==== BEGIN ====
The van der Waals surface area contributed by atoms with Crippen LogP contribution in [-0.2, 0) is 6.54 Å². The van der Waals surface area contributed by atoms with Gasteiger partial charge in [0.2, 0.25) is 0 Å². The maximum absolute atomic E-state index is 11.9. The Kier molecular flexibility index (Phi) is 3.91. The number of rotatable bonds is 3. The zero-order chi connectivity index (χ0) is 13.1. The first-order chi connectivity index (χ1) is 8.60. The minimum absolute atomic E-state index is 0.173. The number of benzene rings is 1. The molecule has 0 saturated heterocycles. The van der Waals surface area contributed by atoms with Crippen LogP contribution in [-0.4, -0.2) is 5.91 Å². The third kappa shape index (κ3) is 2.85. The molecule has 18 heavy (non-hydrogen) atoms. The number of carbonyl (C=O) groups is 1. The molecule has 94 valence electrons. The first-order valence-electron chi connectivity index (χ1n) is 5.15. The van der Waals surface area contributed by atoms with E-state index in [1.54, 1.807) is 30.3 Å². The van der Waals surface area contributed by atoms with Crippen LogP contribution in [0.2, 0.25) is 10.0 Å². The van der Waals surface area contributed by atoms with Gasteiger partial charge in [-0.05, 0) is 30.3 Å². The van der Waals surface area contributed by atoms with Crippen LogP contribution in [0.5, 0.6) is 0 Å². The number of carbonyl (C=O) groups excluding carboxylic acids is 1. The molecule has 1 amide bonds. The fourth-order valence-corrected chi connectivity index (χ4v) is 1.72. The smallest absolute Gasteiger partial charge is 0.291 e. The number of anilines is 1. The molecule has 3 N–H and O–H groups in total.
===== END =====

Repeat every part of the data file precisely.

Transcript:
The van der Waals surface area contributed by atoms with Crippen LogP contribution in [-0.2, 0) is 6.54 Å². The van der Waals surface area contributed by atoms with Gasteiger partial charge in [0.2, 0.25) is 0 Å². The maximum absolute atomic E-state index is 11.9. The Kier molecular flexibility index (Phi) is 3.91. The number of rotatable bonds is 3. The zero-order chi connectivity index (χ0) is 13.1. The first-order chi connectivity index (χ1) is 8.60. The minimum absolute atomic E-state index is 0.173. The number of benzene rings is 1. The molecule has 0 saturated heterocycles. The van der Waals surface area contributed by atoms with Crippen LogP contribution in [-0.4, -0.2) is 5.91 Å². The third kappa shape index (κ3) is 2.85. The molecule has 18 heavy (non-hydrogen) atoms. The number of carbonyl (C=O) groups is 1. The molecule has 94 valence electrons. The first-order valence-electron chi connectivity index (χ1n) is 5.15. The van der Waals surface area contributed by atoms with E-state index in [1.54, 1.807) is 30.3 Å². The van der Waals surface area contributed by atoms with Crippen LogP contribution in [0.2, 0.25) is 10.0 Å². The van der Waals surface area contributed by atoms with Gasteiger partial charge in [-0.05, 0) is 30.3 Å². The van der Waals surface area contributed by atoms with Crippen LogP contribution in [0.5, 0.6) is 0 Å². The number of carbonyl (C=O) groups excluding carboxylic acids is 1. The molecule has 1 amide bonds. The fourth-order valence-corrected chi connectivity index (χ4v) is 1.72. The smallest absolute Gasteiger partial charge is 0.291 e. The number of anilines is 1. The molecule has 3 N–H and O–H groups in total.